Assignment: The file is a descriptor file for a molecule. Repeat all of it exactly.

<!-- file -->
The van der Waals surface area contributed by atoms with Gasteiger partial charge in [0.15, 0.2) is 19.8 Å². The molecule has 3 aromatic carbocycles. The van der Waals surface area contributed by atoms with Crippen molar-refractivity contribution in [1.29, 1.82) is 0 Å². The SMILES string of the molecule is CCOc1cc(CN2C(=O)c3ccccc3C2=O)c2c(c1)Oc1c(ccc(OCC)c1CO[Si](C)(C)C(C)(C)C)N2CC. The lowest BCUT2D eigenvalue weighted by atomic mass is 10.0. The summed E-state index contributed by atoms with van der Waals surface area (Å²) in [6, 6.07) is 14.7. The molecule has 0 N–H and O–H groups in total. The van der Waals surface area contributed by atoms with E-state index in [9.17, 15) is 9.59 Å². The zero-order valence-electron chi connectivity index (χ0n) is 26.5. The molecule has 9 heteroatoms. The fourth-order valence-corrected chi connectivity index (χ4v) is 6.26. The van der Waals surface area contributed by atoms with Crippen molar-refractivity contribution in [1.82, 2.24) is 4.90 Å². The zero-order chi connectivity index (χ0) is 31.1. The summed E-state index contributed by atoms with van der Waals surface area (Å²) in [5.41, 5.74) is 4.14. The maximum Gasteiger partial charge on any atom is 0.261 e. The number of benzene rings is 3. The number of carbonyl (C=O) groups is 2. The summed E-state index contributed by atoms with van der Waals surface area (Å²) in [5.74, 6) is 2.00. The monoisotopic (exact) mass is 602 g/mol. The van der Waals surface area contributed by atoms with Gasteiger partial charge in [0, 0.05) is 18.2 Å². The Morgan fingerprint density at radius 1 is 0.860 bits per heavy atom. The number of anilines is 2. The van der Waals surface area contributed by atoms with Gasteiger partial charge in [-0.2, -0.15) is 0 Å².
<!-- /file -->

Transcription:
The van der Waals surface area contributed by atoms with Gasteiger partial charge in [0.15, 0.2) is 19.8 Å². The molecule has 3 aromatic carbocycles. The van der Waals surface area contributed by atoms with Crippen molar-refractivity contribution in [1.29, 1.82) is 0 Å². The SMILES string of the molecule is CCOc1cc(CN2C(=O)c3ccccc3C2=O)c2c(c1)Oc1c(ccc(OCC)c1CO[Si](C)(C)C(C)(C)C)N2CC. The lowest BCUT2D eigenvalue weighted by atomic mass is 10.0. The summed E-state index contributed by atoms with van der Waals surface area (Å²) in [6, 6.07) is 14.7. The molecule has 0 N–H and O–H groups in total. The van der Waals surface area contributed by atoms with E-state index in [9.17, 15) is 9.59 Å². The zero-order valence-electron chi connectivity index (χ0n) is 26.5. The molecule has 9 heteroatoms. The fourth-order valence-corrected chi connectivity index (χ4v) is 6.26. The van der Waals surface area contributed by atoms with Crippen molar-refractivity contribution in [1.82, 2.24) is 4.90 Å². The zero-order chi connectivity index (χ0) is 31.1. The summed E-state index contributed by atoms with van der Waals surface area (Å²) in [5.41, 5.74) is 4.14. The maximum Gasteiger partial charge on any atom is 0.261 e. The number of benzene rings is 3. The number of carbonyl (C=O) groups is 2. The summed E-state index contributed by atoms with van der Waals surface area (Å²) in [5.74, 6) is 2.00. The monoisotopic (exact) mass is 602 g/mol. The van der Waals surface area contributed by atoms with Gasteiger partial charge in [0, 0.05) is 18.2 Å². The Morgan fingerprint density at radius 1 is 0.860 bits per heavy atom. The number of anilines is 2. The van der Waals surface area contributed by atoms with Gasteiger partial charge in [-0.2, -0.15) is 0 Å².